The relationship between serum vitamin D and chronic rhinosinusitis: A systematic review.
An exciting development in upper respiratory tract disease is the pathophysiology of vitamin D (VD3). There now is substantial literature to indicate that VD3 acts as an immunomodulator of adaptive and innate immunity locally within the respiratory epithelium. Chronic rhinosinusitis (CRS) places a relatively large socioeconomic burden on developed nations, yet remains a difficult disease to treat. VD3, therefore, has become an area of clinical interest because it may provide an adjunctive drug therapy option in CRS, thereby potentially improving the quality of life of these patients.
A systematic review of the relationship among serum VD3 levels, CRS phenotype, and disease severity by using outcome assessments.
A systematic search was performed by using the PubMed, MEDLINE, and EMBASE databases. The Preferred Reporting Items for Systematic Reviews and Meta-Analyses guidelines were followed. Studies that measured serum VD3 levels and correlated the measurements to any subtype of CRS (with or without nasal polyps) were included for qualitative analysis.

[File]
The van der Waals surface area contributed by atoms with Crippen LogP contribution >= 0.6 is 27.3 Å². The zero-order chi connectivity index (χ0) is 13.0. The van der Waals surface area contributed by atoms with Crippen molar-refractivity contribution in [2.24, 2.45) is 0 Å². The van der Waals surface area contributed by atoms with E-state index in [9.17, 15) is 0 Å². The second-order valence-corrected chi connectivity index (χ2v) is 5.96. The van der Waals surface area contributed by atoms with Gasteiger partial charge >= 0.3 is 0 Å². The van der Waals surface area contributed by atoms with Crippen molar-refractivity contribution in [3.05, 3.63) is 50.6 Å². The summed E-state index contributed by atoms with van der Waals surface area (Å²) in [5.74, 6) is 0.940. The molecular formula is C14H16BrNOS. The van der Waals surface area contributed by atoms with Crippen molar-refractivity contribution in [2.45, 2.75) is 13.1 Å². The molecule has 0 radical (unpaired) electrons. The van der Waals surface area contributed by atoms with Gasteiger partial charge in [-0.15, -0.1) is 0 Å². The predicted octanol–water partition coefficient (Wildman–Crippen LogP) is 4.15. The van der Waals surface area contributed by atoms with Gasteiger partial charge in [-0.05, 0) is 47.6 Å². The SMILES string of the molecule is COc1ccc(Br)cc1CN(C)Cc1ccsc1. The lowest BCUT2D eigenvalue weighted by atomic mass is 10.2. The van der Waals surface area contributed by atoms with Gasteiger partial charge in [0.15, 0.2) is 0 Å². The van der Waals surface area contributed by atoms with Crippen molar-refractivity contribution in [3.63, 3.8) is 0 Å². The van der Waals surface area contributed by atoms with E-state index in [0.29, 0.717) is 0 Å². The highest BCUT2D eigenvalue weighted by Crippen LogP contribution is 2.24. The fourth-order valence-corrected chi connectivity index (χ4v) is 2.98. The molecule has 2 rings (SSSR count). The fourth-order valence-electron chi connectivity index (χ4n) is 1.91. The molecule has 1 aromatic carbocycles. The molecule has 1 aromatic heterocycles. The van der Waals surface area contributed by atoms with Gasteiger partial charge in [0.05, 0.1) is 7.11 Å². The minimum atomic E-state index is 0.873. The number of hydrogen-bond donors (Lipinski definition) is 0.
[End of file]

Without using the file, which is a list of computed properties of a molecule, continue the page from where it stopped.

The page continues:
Seven articles were included (four prospective and three retrospective studies), with a total of 539 patients. There were significantly lower VD3 levels in the polypoid phenotypes of CRS compared with controls. Low VD3 levels were often associated with an increased degree of inflammation.
The available evidence indicated that there is a significant relationship between low VD3 levels and polypoid CRS phenotypes. The association between VD3 levels and disease severity and VD3 potential for drug therapy remains unclear, which warrants further research in the area.
Am J Rhinol Allergy. 2016 Jan-Feb;30(1):23-8. doi: 10.2500/ajra.2016.30.4267.